No more hurdles.

“Means more to me than any man in Liverpool this fella, smallest man I know but the biggest to me”. Dave says this to Eric and shoots him a shot of affection I’ll probably never comprehend. Eric and Dave met each other in 2008 and Eric ended up saving his life. And not in a re-born spiritual kind of way – in the literal sense. Dave was referred to as a “poly-user” – in other words meaning if it offered an escape, he’d inject, sniff, digest, inhale or find a way for it to float through his blood stream. After decades of frequent heroin use a doctor sat him down and told him it wouldn’t be long before he lost his legs if he kept injecting. It didn’t hit home until Eric, his best friend and saviour he met in a shelter, told him how serious it was. It was that very moment Dave cut the drugs out of his life and not only has he not looked back, he’s influencing others now to do the same.

Eric’s choice of poison was alcohol. He was an alcoholic for many years and any time life got tough, he turned to the bottle. Only to realise the answer wasn’t at the bottom of the bottle, hoping it might be at the bottom of the next. The way Eric got clean wasn’t conventional in any sense. It was through his love of football. He started playing with Homeless FC and ended up touring the world, competing in the Homeless World Cup. It was there that Eric felt like he belonged again and as humans, this is the simplest thing we all yearn to do: belong. Dave, not a football fan in the slightest, got sick of Eric’s tales of 4-a-side-footy and asked him “Surely there’s a multi-sport we could get more people involved in?”. It was that simple question that led to The Homeless Games. A two-day, yearly event at Wavertree Sports Centre where homeless from all over the UK come together. To compete. To run. To play board games. To watch. But most importantly, to belong.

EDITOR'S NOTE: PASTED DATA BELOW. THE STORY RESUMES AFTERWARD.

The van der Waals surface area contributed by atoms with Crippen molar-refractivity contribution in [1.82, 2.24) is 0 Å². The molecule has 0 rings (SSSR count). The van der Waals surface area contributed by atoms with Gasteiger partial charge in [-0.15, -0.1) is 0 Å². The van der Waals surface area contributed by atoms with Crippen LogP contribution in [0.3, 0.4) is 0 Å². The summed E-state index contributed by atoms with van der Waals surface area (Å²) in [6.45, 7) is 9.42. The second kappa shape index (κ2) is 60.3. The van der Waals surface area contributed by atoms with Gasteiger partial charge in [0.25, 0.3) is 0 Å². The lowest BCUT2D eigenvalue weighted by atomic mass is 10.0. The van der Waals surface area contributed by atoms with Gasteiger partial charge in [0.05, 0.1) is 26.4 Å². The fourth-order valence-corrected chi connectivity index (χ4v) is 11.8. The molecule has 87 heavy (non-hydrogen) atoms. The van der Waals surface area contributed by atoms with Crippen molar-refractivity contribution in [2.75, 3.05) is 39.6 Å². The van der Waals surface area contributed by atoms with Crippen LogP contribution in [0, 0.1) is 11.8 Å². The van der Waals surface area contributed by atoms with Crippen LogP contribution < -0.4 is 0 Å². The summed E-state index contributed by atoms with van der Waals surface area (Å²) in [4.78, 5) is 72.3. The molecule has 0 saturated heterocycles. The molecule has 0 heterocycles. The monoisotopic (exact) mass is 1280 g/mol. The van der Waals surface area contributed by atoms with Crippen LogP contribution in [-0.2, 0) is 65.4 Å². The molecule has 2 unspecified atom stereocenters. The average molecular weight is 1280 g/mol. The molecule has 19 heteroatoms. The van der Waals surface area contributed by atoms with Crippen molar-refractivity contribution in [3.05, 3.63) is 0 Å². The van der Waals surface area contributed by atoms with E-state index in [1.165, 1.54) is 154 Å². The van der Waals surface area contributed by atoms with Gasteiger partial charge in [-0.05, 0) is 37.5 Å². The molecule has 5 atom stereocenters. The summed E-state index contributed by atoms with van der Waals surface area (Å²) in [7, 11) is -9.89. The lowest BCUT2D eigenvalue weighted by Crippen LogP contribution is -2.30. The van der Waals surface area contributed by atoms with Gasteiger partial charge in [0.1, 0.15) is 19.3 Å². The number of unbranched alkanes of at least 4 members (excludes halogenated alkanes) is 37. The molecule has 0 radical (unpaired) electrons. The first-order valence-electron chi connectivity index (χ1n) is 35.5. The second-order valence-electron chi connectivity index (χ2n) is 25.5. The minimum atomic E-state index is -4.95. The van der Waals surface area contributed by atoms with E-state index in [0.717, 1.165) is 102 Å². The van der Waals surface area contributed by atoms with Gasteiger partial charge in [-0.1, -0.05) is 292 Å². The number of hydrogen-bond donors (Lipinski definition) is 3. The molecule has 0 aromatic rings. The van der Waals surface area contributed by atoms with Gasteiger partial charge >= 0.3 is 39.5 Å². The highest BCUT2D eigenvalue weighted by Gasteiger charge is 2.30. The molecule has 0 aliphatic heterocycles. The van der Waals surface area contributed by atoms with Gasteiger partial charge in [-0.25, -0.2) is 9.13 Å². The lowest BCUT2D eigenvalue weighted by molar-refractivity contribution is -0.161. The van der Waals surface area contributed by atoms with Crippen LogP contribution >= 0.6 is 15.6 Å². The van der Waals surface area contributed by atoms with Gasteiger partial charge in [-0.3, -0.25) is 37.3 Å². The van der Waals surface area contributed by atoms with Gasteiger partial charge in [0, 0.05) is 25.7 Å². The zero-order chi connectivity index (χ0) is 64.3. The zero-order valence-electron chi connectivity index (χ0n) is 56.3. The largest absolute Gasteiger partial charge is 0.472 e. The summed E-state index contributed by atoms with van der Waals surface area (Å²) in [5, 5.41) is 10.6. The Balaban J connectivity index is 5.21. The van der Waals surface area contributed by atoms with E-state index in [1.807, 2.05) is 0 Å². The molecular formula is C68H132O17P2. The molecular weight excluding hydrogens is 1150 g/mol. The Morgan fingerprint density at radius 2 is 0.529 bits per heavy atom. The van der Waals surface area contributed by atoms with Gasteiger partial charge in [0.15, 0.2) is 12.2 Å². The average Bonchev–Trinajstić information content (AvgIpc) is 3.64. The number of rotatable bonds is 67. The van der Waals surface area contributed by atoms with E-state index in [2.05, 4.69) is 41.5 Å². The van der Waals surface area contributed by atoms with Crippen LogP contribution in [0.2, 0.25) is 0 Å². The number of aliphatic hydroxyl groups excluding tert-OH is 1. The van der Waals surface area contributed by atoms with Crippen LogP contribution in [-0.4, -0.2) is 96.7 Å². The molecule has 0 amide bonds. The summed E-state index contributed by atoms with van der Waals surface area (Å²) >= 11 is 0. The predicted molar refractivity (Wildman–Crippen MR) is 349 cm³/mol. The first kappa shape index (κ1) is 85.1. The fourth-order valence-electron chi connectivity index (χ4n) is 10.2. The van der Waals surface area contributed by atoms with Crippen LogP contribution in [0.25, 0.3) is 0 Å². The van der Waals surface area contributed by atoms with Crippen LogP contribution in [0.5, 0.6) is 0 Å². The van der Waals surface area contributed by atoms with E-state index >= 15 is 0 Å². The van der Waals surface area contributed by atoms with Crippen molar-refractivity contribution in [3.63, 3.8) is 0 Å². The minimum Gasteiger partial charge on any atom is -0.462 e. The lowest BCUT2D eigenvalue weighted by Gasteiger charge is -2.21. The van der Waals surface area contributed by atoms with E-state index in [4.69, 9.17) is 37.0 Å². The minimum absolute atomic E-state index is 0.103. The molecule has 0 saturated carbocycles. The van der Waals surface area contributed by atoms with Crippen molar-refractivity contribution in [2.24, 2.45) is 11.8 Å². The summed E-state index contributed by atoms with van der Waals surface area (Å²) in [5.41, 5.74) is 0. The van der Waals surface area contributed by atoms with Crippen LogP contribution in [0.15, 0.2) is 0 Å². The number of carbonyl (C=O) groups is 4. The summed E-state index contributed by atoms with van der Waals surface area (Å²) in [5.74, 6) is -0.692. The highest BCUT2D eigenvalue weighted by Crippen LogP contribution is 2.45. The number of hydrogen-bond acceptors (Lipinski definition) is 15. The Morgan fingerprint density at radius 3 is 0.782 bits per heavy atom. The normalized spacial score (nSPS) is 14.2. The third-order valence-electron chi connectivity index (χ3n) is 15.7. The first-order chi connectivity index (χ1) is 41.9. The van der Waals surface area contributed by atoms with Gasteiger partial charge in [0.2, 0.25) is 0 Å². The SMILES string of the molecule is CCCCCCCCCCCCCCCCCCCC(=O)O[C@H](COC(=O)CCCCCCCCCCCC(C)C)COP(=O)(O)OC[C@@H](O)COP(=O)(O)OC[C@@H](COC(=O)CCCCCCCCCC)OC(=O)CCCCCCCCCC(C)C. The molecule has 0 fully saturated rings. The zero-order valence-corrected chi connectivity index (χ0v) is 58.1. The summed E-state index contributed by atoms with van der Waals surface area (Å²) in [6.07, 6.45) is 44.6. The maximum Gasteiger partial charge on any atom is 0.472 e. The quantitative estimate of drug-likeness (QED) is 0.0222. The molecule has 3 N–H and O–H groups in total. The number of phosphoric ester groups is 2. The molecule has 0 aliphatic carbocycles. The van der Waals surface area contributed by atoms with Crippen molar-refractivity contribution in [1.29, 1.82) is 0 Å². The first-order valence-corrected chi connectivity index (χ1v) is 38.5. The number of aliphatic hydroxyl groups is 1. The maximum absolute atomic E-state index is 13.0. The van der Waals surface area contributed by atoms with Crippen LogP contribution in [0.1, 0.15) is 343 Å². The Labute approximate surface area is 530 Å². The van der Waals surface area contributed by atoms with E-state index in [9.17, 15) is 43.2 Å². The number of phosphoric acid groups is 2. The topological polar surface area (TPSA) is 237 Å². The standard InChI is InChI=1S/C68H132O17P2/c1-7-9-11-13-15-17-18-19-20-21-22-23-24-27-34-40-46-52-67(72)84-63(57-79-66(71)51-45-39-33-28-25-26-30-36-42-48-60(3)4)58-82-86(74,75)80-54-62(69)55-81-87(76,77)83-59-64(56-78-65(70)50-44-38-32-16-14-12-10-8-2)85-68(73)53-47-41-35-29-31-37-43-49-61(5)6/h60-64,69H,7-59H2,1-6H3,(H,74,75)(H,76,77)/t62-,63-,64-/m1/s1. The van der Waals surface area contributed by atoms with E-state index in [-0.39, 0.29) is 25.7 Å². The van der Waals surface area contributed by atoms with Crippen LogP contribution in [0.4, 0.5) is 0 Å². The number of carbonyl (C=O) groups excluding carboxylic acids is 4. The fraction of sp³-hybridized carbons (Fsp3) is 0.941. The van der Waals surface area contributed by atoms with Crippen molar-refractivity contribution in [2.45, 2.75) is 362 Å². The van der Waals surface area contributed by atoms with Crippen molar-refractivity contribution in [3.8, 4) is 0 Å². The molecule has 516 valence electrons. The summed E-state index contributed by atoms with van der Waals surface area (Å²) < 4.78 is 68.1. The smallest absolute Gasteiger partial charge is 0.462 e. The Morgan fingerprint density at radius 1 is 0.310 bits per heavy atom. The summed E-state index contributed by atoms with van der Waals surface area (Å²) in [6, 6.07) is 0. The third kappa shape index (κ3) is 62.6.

The Homeless Games has been going for 9 years and the latest event attracted 500 people. Some from South Wales, some from Scotland, some from Oxford but mostly people from Liverpool. But they’re not happy there. They want to go European, they want it to be televised and they’re not going to stop until that happens. How can you not be inspired when two men who spent a good majority of their lives on the floor suddenly see that the sky is the limit. The games include track and field, darts, pool, board games and just about everything you can imagine. Not everyone is medically fit to run around the field but everyone can play a board game. Sports, it should be mentioned, are just the attraction – it doesn’t stop there. There are health facilities, health and wellbeing stalls, educational stalls, social inclusion stalls, job centre firms, re-housing associations and more. “Being homeless isn’t a life, it’s an existence” Eric tells us and near enough everyone on the street is looking to escape. The Homeless Games provides positive escapism where people can focus, come together and exercise.

What is so beautiful about Eric and Dave’s story is that they went from the dark, once forgotten shadows in doorways asking for spare change to changing the world around them for everyone. It wasn’t enough for the duo to get clean and get off the streets – they couldn’t leave the others behind and their sole mission is to now pass the baton on to those who don’t yet see a way out of the darkness. The next homeless games is in September  In the five years we’ve been writing about Liverpool, we can’t really remember leaving more inspired than when we met them. We’ll be working immensely close to them over the next few months to take their dream to the next level. We’d love it if you could help too. As well as the next Homeless Games they’re working on a sports shirt you’ll be able to buy all over the city with all the funds going straight to them to continue their valiant mission.

You can donate directly to them here.